necessitates the destruction of the environment and the real American economy, the scale by which the standard of living that most of us enjoy down here in the lower 80, I'll be the first and probably the loudest to call him an asshole. The "true cost" is not something most individuals are prepared or even able to pay, or we wouldn't be in the mess we're in.

    •  Size matters (2+ / 0-)
      Recommended by:
      ebohlman, vets74

      Socalmonk, the tailings from uranium mining are dwarfed by the tailings from coal mining. We have to concentrate on the size of things, not their mere existence.

  •  ... (1+ / 0-)
    Recommended by:
    vets74
    Here is what the Chinese are doing.
    http://news.bbc.co.uk/...
    Under the deal, the firm will build a new mining complex to give China Power International Development (CPI) 30m tonnes of coal a year for 20 years.

    "Drop the name-calling." Meteor Blades 2/4/11

    by indycam on Thu Apr 21, 2011 at 08:58:01 PM PDT

    •  They're doing everything. (1+ / 0-)
      Recommended by:
      erush1345

      Somebody over there has all the money. Their energy plan shows 80%/20% coal to nuke, similar to our current setup.

      Financial criminals + Angry White Males + Personality Disorder dreamers + KKKwannabes + George Will =EQ= The GOPer Base (-4.38,-3.74)

      by vets74 on Thu Apr 21, 2011 at 09:07:28 PM PDT

      [ Parent ]

      •  If nuke is the thing (1+ / 0-)
        Recommended by:
        vets74

        why are they doing coal ?

        "Drop the name-calling." Meteor Blades 2/4/11

        by indycam on Thu Apr 21, 2011 at 09:19:41 PM PDT

        [ Parent ]

        •  Cheap. Easy. Big bureaucracy behind it. (1+ / 0-)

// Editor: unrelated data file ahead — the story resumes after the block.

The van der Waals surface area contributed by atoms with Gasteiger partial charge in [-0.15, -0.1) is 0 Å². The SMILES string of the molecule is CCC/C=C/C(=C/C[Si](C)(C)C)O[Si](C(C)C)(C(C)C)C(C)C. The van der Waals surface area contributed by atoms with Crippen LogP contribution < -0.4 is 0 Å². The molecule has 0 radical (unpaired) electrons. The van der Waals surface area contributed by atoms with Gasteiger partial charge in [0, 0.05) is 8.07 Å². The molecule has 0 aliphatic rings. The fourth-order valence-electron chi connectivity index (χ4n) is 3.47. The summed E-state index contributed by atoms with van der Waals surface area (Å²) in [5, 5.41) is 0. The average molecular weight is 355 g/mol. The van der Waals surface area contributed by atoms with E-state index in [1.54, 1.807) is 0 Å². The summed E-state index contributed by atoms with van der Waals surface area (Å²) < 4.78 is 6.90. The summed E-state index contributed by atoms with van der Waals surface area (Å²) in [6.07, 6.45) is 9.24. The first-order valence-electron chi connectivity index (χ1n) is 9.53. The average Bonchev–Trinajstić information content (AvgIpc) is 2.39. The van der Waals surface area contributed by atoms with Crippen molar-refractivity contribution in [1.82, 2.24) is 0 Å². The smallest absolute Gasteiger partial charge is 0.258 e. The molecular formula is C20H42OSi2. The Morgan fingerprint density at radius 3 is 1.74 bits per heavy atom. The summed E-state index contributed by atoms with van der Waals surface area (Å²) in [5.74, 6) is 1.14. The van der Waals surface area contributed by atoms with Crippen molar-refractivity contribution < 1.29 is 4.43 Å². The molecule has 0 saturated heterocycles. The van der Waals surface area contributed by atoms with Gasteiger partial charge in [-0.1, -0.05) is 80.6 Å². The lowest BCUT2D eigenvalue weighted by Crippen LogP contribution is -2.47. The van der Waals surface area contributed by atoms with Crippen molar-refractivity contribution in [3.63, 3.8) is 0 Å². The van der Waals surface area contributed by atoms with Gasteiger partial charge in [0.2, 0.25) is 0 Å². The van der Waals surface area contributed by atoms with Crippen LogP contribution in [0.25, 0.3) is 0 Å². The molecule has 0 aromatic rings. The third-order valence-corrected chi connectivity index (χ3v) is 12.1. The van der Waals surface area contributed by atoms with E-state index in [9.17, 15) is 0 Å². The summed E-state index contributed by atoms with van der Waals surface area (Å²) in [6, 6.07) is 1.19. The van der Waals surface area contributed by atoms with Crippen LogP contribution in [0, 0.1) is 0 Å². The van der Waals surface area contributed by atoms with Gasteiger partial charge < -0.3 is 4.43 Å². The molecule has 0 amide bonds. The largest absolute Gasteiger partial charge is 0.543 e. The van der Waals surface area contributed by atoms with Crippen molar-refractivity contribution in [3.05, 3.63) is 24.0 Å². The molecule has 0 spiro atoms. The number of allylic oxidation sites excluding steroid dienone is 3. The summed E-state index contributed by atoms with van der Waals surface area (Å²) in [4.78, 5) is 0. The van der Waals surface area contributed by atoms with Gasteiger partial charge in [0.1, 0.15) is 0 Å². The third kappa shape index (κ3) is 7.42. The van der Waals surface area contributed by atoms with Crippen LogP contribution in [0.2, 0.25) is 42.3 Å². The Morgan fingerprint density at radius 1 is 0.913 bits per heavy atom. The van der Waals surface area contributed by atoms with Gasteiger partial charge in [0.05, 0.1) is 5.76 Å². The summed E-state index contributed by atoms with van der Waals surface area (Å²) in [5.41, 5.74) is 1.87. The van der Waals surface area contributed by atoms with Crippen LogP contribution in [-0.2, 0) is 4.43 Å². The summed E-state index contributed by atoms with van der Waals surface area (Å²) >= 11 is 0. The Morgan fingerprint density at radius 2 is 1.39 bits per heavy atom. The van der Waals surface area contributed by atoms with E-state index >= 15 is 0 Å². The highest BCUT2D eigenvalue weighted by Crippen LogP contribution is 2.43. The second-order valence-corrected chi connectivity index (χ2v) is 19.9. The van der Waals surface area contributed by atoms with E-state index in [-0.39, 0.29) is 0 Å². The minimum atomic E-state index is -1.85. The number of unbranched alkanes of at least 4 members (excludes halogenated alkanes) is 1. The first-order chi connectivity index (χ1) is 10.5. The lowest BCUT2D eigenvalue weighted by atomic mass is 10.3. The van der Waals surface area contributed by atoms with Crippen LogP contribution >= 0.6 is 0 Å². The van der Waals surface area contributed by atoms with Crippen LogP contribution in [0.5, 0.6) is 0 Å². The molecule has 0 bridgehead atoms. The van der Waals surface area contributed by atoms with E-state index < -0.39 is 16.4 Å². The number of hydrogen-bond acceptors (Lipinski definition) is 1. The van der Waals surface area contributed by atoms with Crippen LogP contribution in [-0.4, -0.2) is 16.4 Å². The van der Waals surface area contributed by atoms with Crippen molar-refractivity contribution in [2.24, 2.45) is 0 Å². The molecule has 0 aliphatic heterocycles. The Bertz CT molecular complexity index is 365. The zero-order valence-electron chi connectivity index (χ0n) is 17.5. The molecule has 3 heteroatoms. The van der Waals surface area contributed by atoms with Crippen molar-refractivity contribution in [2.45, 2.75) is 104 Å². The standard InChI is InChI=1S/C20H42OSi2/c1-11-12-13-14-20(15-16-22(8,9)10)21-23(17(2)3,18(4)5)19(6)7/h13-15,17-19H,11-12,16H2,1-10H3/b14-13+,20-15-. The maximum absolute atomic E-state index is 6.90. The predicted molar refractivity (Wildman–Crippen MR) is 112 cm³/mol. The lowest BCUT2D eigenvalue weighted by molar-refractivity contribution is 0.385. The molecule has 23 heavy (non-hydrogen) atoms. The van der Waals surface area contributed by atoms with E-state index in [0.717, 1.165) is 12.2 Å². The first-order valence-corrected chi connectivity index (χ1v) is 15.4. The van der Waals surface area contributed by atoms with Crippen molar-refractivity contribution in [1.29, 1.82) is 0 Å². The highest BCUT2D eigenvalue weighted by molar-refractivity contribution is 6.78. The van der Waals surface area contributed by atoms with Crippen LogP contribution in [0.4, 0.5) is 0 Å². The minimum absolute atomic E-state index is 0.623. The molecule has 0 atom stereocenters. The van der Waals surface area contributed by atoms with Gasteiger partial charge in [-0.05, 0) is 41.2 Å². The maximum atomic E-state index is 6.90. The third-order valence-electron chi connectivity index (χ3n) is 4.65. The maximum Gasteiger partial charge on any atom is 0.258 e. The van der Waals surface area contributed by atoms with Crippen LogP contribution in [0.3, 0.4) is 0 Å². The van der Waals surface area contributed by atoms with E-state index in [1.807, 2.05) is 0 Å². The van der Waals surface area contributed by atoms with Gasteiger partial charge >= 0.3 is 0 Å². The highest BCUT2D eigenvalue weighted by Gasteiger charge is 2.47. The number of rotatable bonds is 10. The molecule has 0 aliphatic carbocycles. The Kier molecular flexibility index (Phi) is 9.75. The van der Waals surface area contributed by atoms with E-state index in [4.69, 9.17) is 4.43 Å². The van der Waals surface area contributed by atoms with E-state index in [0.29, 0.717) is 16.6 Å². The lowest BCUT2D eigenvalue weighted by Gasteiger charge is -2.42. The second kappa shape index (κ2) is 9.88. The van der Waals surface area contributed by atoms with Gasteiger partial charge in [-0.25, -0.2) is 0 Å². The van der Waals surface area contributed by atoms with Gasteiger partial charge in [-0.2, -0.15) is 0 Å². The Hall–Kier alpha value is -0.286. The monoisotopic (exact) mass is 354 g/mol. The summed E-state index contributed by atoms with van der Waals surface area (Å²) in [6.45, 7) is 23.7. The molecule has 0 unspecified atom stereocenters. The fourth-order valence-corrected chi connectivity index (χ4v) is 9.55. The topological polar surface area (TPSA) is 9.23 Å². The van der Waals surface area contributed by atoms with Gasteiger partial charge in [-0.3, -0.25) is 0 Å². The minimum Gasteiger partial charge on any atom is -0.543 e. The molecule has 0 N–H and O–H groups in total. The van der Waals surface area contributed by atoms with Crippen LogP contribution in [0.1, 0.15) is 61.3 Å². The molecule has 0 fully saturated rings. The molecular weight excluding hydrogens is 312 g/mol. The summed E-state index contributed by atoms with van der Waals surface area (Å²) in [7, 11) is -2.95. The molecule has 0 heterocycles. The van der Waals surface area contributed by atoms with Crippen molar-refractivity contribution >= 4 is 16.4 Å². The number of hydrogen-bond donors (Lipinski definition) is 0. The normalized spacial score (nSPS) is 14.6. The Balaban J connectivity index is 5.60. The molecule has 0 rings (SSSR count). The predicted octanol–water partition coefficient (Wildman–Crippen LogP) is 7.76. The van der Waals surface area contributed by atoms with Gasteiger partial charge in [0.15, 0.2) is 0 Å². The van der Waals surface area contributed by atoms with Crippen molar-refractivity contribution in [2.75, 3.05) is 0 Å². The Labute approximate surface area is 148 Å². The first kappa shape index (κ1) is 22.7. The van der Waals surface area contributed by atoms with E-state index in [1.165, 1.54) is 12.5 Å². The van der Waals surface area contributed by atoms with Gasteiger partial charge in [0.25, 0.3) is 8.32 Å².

Recommended by:
          erush1345

          And they don't give a shit about global warming.

          Financial criminals + Angry White Males + Personality Disorder dreamers + KKKwannabes + George Will =EQ= The GOPer Base (-4.38,-3.74)

          by vets74 on Thu Apr 21, 2011 at 09:26:23 PM PDT

          [ Parent ]

        •  They're doing both... (1+ / 0-)
          Recommended by:
          vets74

          I predict that we will be unable to stop runaway climate change, not because we don't have technologies that could in principle be used to bring CO2 emissions to an acceptable level, but because (i) the decision makers globally will not feel the urgency (given that they are mostly politicians who always think they can make some sort of 'deal' with reality), and (ii) because once the urgency does sink in, building out the needed new infrastucture will simply be impossible in time and with our future resource limitations.

          Wow...that was one sentence...
          :)

  •  I Never Understand Pushing of Nukes in a (1+ / 0-)
    Recommended by:
    vets74

    discussion forum.

    None of this is decided by anybody any of us can influence.

    We are called to speak for the weak, for the voiceless, for victims of our nation and for those it calls enemy.... --ML King "Beyond Vietnam"

    by Gooserock on Thu Apr 21, 2011 at 09:31:31 PM PDT

    •  Maybe somebody's kids ? (1+ / 0-)
      Recommended by:
      PeterHug

      Maybe a college student ?

      And pushing for a rational solution can't be all bad. I worked for NRC on the lessons learned projects after TMI, so I know that positive change is possible.

      Financial criminals + Angry White Males + Personality Disorder dreamers + KKKwannabes + George Will =EQ= The GOPer Base (-4.38,-3.74)

      by vets74 on Fri Apr 22, 2011 at 04:01:09 AM PDT